Ginger
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I see what you did there.


« Reply #20 on: September 16, 2009, 01:54:05 PM »

What do you guys think of teaching footwork first, then technique to make the figure easier to physically perform, then adding the musicality, THEN the styling?

We like to build them up from the floor by giving them one thing to worry about at a time, instead of all at once- at least until later, and we think they can handle it.
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Dora-Satya Veda
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« Reply #21 on: September 16, 2009, 02:12:58 PM »

What do you guys think of teaching footwork first, then technique to make the figure easier to physically perform, then adding the musicality, THEN the styling?

We like to build them up from the floor by giving them one thing to worry about at a time, instead of all at once- at least until later, and we think they can handle it.

My teacher never taught footwork, yet his students were known as having the best footwork in the business. After 7 month of dancing pro I asked him to teach me footwork. After two months of insisting on working on footwork he indulged me and gave me one lesson on footwork. I never had another lesson on footwork after that and I was known for having great footwork.

When I teach beginners we have a couple of “play with coins” lessons, but that is really all I will teach in regards to footwork. 

Teaching footwork is a different approach then what I was taught to do and teach. You have to find out what your mentor teacher suggest you do and follow that.

DSV


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"As we understand more things, everthing is becoming simpler"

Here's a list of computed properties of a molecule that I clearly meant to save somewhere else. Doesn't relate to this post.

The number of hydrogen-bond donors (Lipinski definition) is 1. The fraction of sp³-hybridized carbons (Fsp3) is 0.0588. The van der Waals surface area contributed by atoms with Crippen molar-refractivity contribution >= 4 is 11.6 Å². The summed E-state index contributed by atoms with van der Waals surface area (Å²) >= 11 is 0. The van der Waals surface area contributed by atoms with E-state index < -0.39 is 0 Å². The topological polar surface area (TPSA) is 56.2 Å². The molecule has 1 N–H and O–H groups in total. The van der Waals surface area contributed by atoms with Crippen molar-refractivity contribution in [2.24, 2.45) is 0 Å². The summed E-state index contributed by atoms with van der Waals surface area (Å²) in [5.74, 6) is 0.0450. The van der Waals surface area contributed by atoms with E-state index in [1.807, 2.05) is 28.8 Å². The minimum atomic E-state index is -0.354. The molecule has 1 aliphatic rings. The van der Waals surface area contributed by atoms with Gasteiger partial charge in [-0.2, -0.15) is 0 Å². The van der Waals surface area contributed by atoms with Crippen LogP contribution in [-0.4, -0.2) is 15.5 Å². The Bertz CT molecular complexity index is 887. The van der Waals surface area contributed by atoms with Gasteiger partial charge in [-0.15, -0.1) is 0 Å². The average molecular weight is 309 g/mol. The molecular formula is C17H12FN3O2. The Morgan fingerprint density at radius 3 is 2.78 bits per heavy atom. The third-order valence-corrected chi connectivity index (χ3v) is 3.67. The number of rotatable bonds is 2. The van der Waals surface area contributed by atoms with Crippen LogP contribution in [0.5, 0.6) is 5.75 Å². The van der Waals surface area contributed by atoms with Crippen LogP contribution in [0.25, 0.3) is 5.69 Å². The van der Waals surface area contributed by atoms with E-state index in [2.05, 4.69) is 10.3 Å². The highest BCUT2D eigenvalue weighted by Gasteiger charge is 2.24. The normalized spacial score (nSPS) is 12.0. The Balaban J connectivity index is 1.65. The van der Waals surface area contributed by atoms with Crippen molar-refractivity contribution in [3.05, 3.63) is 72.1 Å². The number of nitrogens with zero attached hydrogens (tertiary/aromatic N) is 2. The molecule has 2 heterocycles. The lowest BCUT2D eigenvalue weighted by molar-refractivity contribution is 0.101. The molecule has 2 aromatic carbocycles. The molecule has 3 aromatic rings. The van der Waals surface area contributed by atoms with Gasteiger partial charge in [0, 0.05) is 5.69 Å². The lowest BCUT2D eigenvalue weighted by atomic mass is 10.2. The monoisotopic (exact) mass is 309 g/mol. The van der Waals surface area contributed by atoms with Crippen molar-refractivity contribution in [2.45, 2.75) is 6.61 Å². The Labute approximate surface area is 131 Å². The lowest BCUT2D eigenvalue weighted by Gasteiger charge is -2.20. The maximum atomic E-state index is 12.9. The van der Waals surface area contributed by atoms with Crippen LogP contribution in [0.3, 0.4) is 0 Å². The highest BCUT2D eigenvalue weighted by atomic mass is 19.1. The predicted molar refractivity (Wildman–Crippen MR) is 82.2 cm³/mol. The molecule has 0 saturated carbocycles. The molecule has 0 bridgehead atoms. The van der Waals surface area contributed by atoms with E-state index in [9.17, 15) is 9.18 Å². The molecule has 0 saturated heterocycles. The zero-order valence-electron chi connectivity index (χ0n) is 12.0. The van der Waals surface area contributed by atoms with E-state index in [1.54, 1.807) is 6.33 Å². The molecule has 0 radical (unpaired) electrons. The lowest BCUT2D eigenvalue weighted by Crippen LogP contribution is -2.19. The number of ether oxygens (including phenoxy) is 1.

Edward Teller
cornutt
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« Reply #22 on: September 16, 2009, 02:15:53 PM »


We like to build them up from the floor by giving them one thing to worry about at a time, instead of all at once- at least until later, and we think they can handle it.

Yeah, that's what I'm kind of concerned about, from reading some of the above comments.  They're talking about people who aspire to be serious competitive dancers, who have been exposed to dancing from a young age, who can afford to take 4 hours of coaching a day, and have a more or less infinite amount of time to practice.  None of those things describe me, or most of the dancers at our studio.  

It really merits a separate topic, but I'll put the lead-in here.  If I had been told at the beginning that I needed to undergo hours a day of intensive training and practice, for several months, before I could be let loose with a partner, I would never have started dancing.  I am probably one of the most difficult students my instructor has ever had, because I not only had had little previous experience with dancing (and what experience I did have was all bad), but I had no exposure to any kind of performance art at all.  I knew a lot about music, but I've come to realize that in dancing, that's a detriment as often as it is an advantage.  I kind of feel like I'm having to defend my instructor here, because she is a good instructor with plenty of competitive experience.  And further, she understands that I do not have an artist's vision; I come at it with an engineering mind-set because that's who I am.  In the beginning, if I had had an instructor who didn't understand that, I would have quit.  
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Medira
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« Reply #23 on: September 16, 2009, 02:21:53 PM »

When I teach beginners we have a couple of “play with coins” lessons, but that is really all I will teach in regards to footwork. 
What do you mean by "play with coins" lessons, DSV?
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People can be divided into three classes: the few who make things happen, the many who watch things happen and the overwhelming majority who have no idea what has happened - Warren Miller's "Off The Grid"
cornutt
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« Reply #24 on: September 16, 2009, 02:27:48 PM »

When I teach beginners we have a couple of “play with coins” lessons, but that is really all I will teach in regards to footwork. 
What do you mean by "play with coins" lessons, DSV?

I think she means the exercise where you put coins or pieces of paper on the floor, and use them to demonstrate footwork and maintaining contact with the floor.
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Ginger
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I see what you did there.